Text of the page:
Recipes Page 9
No Knead Bread
This method creates a wonderful artisan loaf with tasty, chewy bread and crispy crust.
Best of all, this no-knead method does not require the use of a cast iron Dutch oven or long proofing time.
For best results it is highly recommended you have
You can find both the pizza stone and the peel for less than $20.00 total, even less if you are a clever shopper. (Hint: check out Target.)
The formed loaves can also be placed on a parchment lined sheet-pan and bake them directly on the sheet-pan. The bottom crust will not be quite as crispy.
No Knead Bread
- 3 cups water 100°F
- 1 tablespoon yeast
- 1/2 cup sour dough starter
- (or 1 additional tablespoon of yeast for a total of 2 tablespoons)
- 4 1/2 cups King Arthur AP or bread flour (use any brand you like)
- 2 cups whole wheat flour
- 2 tablespoons Kosher salt
Mix the starter and yeast with the water. Allow this to sit and bubble while you measure the remaining ingredients.
Measure the flours and salt into a large bowl, mix well.
Make a well in the center of the flour and pour in the yeast, starter and water mixture. Stir with a wooden spoon to mix it all together.
Cover the bowl with an oiled piece of plastic wrap and place in a warm place to rise for the next two hours. If your home is chilly, use the oven on a proof setting or set at 100°F. A gas oven with a pilot light is often enough warmth to proof the bread.
The dough should double in size. Depending on how warm your proofing area is, this may take longer or shorter than 2 hours.
This is where it gets tricky.
The dough is very wet and sticky. You do not want to handle it very much.
Heavily flour your working station and your hands.
Sprinkle flour over the surface of the dough in the bowl.
Using a bowl scraper, scrape the dough from the sides of the bowl, sprinkling the dough with flour as you go all around the bowl.
Remove 1/2 of the dough from the proofing bowl and place on the floured station.
Flour the work station
Cover any sticky spots with flour so the surface feels smooth and not sticky. Using a well-floured rolling-pin, work the dough into a rectangle about 1/2 inches thick.
Fold the left edge over 2/3's of the dough, fold the right edge over the folded left side. You should have three layers. Turn the bread 1/4 turn, roll and repeat 4 times.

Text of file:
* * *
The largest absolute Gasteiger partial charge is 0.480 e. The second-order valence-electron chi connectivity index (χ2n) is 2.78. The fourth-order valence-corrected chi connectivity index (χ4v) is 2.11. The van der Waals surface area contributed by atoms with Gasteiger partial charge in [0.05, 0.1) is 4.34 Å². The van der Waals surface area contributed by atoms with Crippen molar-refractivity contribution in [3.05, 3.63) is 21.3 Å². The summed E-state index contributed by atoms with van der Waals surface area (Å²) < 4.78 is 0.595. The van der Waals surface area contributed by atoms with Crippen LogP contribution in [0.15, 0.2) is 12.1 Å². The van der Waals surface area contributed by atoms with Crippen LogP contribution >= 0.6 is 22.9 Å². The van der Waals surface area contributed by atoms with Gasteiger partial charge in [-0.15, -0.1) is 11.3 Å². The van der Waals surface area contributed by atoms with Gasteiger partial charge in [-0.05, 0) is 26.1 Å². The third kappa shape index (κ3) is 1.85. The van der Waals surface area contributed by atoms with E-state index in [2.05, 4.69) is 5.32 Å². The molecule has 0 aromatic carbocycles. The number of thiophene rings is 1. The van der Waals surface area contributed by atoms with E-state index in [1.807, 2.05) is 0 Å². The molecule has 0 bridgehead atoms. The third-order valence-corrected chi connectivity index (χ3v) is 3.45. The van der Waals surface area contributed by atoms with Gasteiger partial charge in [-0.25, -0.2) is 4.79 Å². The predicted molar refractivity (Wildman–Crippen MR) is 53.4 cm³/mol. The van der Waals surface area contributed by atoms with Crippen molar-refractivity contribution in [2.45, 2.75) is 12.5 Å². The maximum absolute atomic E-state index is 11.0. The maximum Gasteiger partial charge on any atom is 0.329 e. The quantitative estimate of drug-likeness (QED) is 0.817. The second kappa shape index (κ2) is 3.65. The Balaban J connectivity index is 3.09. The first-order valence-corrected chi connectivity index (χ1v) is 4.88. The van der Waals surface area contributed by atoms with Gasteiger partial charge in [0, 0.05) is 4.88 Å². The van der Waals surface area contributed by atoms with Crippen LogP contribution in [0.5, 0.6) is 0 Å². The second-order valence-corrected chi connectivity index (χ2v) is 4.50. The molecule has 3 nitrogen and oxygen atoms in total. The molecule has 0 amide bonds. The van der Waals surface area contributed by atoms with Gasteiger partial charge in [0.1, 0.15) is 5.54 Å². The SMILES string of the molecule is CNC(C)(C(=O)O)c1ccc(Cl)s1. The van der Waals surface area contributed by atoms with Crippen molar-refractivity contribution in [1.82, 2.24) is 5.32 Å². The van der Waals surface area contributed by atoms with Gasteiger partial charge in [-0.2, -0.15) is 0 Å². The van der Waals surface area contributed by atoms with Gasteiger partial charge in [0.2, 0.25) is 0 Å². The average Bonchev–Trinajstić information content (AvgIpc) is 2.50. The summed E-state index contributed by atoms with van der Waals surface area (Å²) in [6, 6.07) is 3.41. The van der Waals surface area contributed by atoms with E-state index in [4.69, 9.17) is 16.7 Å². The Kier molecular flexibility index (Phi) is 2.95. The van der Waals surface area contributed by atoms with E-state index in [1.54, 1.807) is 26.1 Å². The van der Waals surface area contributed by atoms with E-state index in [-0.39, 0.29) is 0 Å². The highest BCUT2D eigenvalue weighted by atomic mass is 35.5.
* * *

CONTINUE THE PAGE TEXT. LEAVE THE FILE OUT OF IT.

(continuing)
Lastly, roll into a rectangle. Take the edge closest to you and begin rolling the dough into a cylinder.
Use flour on sticky spots as needed.
Peel with a good layer of cornmeal
Place a good layer of corn meal on the surface of the pizza peel; place the loaf on the peel, near the edge so the dough does not have a long way to slide when placing into the oven.
Shape and cover with towel to rise
Cover with a clean towel and allow rising for one hour.
In the meantime, while the oven is cold, place the pizza stone on the middle rack of the oven. Place the broiler pan on the bottom shelf and remove the top shelf. You want the bread to have plenty of room to rise.
Pre-heat the oven to 450°F. The oven needs to heat for 30 minutes at 450°F before baking. This ensures the temperature is good and hot which is necessary for great 'oven spring'.
Bring 4 cups of water to a boil in something it is easy to pour, like a kettle.
Once the oven has pre-heated for 30 minutes and the dough has been rising for an hour, and the water is boiling, it is time to bake the bread.
Now, you are going to look at it and say it is floppy and loose and not going to work. Trust the process, be patient.
You have to work quickly here. Decide what you are going to do and do it. No hesitation gives best results.
Take the peel with the bread on it; remove the towel.
Using a razor blade or bakers peel, or sharp serrated knife, cut 3-4 deep slashes across the top of the bread.
This prevents the bread from breaking while it expands in the oven and helps control the shape.
Open the oven door and with a quick firm motion slide the bread to the baking stone from the peel. A quick forward back movement is all it takes as long as you have enough corn meal on the peel.
Hint: Once the bread hits the stone, don't move it.
If using the baking sheet method, simply place the sheet pan in the oven.
Quickly close the door.
Put oven mitts on your hands to prevent steam burns.
Take the kettle of boiling water; open the oven door, pull the broiler pan out enough to easily pour the water into the pan.
CAREFUL, it steams!
Fill the bottom of the broiler pan by 1/2 inch.
Quickly close the oven door so as not to let all the steam escape.
Set your timer for 30 minutes. Do not open the oven door during this time.
The steam is what creates the crispy crust. Commercial bread ovens have "with steam" options, home ovens do not.
There are several theories as to how to add steam in the home kitchen.
- One will tell you to spray the bread with water while it is cooking.
If you spray cold or warm water on a 450°F light bulb in the oven, it will burst.
Same with your baking stone: CRACK! So this is not a good method.
- Another is to brush the loaves with water just before putting them into the oven.
This dough is already wet. Additional moisture would hinder a smooth slide from the peel to the stone or make it stick to the parchment if you are baking on the baking sheet.
Besides the dough is so tender that brushing it at all would collapse whatever has risen.
Slashing is all it can take.
- The broiler pan method is most useful.
It does not endanger the stone or bulb.
Just protect yourself from a nasty steam burn.
Note the color and the rise on the bread! The amount the bread raises once it hits the heat is referred to as "oven spring" and this bread formula has great oven spring.
After 30 minutes, remove the bread from the oven and take its temperature with a bimetallic stem thermometer.
When the bread reaches 190°F the bread is done.
Remove from the oven and cool on a rack until it is cool.
Slice and enjoy!
Loaves and Boules No Knead Bread
No Knead Loaf